The Conservatives said they planted no such story, and my own inquiries suggest it was winkled out of a source rather than handed on a plate. But what matters is the bigger picture: namely, that the Conservatives are being treated with suspicion by the Bush administration, and denounced by a state department official. In as much as the White House thinks of the Conservatives at all, it sees a party of turncoats, opportunists and undependable allies who strike a sorry contrast with the steadfast Tony Blair.
The Conservatives are annoyed by this, but by no means heartbroken. Mr Cameron has no plans to visit the White House anyway, I am told, and believes it is hardly political suicide to distance himself from the Bush administration. Hasn’t Senator John McCain, a leading contender for the Republican presidential nomination, denounced Donald Rumsfeld as the worst defence secretary in decades? There is a fundamental distinction between attacking President Bush, the Tories argue, and attacking America.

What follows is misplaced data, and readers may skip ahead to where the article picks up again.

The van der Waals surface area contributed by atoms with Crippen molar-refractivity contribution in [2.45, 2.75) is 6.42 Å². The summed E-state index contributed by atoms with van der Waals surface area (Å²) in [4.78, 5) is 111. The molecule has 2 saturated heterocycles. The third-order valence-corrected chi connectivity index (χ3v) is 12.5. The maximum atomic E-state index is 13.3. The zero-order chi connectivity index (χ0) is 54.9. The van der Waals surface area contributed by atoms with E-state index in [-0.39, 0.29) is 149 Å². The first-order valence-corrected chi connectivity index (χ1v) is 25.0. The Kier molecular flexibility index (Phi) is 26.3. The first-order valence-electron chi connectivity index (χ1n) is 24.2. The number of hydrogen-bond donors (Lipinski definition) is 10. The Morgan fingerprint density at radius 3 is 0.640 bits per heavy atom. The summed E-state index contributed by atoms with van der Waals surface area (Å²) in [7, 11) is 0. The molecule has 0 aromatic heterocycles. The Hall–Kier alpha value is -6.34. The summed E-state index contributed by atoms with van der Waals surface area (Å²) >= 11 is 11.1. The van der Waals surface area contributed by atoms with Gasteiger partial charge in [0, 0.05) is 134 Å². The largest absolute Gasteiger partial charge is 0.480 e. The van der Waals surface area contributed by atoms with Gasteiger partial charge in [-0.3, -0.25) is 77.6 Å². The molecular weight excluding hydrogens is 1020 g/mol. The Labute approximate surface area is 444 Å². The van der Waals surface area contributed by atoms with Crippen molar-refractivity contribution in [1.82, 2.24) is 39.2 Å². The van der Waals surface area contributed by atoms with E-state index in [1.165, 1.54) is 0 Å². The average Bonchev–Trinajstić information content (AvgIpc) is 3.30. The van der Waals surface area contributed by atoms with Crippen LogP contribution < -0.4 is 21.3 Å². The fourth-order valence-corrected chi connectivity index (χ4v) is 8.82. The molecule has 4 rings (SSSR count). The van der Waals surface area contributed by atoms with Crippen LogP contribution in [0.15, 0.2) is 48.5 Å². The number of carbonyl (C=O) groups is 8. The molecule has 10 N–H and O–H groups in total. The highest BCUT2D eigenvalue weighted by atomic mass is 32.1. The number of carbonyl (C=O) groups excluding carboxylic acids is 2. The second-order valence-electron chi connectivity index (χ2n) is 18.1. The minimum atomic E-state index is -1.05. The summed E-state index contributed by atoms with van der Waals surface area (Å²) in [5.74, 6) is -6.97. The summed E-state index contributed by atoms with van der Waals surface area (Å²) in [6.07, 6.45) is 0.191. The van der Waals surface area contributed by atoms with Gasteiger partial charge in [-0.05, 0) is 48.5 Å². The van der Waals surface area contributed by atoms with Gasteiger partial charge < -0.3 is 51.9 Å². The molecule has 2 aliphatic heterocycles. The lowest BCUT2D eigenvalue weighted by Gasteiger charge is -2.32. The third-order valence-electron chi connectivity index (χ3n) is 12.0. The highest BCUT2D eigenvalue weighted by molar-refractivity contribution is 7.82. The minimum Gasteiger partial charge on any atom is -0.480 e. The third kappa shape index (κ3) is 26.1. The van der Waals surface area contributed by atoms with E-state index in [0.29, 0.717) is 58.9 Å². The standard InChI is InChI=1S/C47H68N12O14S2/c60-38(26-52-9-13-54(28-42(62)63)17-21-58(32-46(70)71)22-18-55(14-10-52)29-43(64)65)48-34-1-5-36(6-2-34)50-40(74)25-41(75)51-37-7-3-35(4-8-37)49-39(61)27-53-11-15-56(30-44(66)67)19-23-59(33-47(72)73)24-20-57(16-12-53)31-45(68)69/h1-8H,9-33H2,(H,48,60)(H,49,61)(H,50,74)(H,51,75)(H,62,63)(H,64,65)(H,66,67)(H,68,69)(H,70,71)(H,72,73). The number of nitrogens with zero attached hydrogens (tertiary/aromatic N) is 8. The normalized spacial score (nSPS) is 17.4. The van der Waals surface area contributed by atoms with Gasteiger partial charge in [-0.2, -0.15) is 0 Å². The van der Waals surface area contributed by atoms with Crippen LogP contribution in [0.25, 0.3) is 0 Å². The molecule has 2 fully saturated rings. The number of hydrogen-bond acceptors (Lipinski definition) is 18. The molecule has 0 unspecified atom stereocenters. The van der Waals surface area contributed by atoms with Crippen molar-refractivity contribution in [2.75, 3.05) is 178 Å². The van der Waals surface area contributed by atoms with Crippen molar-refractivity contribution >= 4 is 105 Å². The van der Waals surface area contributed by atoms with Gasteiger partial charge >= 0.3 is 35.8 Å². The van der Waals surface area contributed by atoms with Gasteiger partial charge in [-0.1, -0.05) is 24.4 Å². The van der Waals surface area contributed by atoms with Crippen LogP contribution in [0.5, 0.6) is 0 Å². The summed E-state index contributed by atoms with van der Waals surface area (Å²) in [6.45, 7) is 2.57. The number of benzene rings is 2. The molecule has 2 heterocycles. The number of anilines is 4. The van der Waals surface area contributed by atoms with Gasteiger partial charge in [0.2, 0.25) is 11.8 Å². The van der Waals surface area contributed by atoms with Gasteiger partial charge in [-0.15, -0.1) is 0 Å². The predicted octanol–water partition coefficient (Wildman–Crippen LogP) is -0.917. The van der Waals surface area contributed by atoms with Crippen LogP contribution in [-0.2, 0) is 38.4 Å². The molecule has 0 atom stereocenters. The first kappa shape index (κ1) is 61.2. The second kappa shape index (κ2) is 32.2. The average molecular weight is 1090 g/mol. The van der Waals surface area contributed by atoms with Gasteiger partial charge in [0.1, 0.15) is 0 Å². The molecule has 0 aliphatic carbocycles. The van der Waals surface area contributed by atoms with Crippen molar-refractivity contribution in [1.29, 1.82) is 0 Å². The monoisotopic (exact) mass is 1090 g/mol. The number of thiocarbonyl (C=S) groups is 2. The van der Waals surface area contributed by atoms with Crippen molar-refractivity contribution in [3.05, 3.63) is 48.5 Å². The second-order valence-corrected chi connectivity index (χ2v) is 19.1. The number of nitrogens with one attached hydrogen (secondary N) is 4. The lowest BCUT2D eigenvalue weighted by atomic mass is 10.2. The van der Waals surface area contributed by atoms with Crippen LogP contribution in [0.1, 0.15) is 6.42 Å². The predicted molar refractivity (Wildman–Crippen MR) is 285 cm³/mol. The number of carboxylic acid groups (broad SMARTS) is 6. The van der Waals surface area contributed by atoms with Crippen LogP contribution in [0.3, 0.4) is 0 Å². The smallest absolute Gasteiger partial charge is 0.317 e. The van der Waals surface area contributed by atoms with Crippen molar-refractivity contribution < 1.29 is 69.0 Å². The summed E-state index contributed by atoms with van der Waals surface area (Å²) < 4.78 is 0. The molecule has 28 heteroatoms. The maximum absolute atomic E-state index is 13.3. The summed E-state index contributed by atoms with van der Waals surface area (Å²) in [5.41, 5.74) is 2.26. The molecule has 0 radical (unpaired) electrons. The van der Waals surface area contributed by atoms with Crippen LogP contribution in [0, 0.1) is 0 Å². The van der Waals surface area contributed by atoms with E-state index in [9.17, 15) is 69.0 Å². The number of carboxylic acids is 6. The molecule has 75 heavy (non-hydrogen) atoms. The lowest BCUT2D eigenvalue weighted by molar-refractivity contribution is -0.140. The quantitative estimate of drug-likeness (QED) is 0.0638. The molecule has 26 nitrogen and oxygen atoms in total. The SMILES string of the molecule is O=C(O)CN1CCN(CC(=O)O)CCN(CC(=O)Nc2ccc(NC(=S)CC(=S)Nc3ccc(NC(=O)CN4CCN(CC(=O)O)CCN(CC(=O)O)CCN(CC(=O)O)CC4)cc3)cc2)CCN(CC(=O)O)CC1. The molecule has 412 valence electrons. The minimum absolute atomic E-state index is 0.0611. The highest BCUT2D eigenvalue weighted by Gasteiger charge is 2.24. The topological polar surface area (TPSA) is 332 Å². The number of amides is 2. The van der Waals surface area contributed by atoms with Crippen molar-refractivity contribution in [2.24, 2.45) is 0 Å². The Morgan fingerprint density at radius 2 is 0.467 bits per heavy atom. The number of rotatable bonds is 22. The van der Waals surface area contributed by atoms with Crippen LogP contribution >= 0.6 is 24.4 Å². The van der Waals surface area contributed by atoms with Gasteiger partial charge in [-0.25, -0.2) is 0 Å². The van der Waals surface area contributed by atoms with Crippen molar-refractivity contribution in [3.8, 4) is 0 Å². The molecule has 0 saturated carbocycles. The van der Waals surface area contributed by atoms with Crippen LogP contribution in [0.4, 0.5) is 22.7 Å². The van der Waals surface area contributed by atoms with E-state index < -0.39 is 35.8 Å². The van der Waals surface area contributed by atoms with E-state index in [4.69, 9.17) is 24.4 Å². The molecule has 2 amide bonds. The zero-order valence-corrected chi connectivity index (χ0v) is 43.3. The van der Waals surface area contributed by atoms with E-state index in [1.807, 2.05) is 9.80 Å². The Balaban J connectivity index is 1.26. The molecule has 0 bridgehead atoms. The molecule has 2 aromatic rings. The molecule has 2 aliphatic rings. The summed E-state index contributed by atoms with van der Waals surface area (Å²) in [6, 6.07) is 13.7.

No less than Mr Cameron’s proposed tax on airlines, it’s a rationale which makes a lot of sense inside Conservative headquarters. But when presented outside, its effects are disastrous. Senator McCain, who spoke about his ‘friend’ David Cameron just six months ago at the last Tory conference (they had never met) and gave the young leader vocal support in this magazine, is still considered the Conservatives’ First Friend in America. But there are signs that even Sen. McCain is having his doubts.
He was alarmed to see the Conservatives backing the Baker-Hamilton report, calling for early withdrawal from Iraq, a report which he viciously ridiculed. Marshall Whitman, a close ally of McCain, privately says the senator was given a different impression of Mr Cameron’s thoughts on Iraq during his trip to England. Their paths have diverged over the last four months, he adds. His disappointment with Mr Cameron has become an open secret. To make matters worse, similar concerns are now emanating from the Giuliani camp.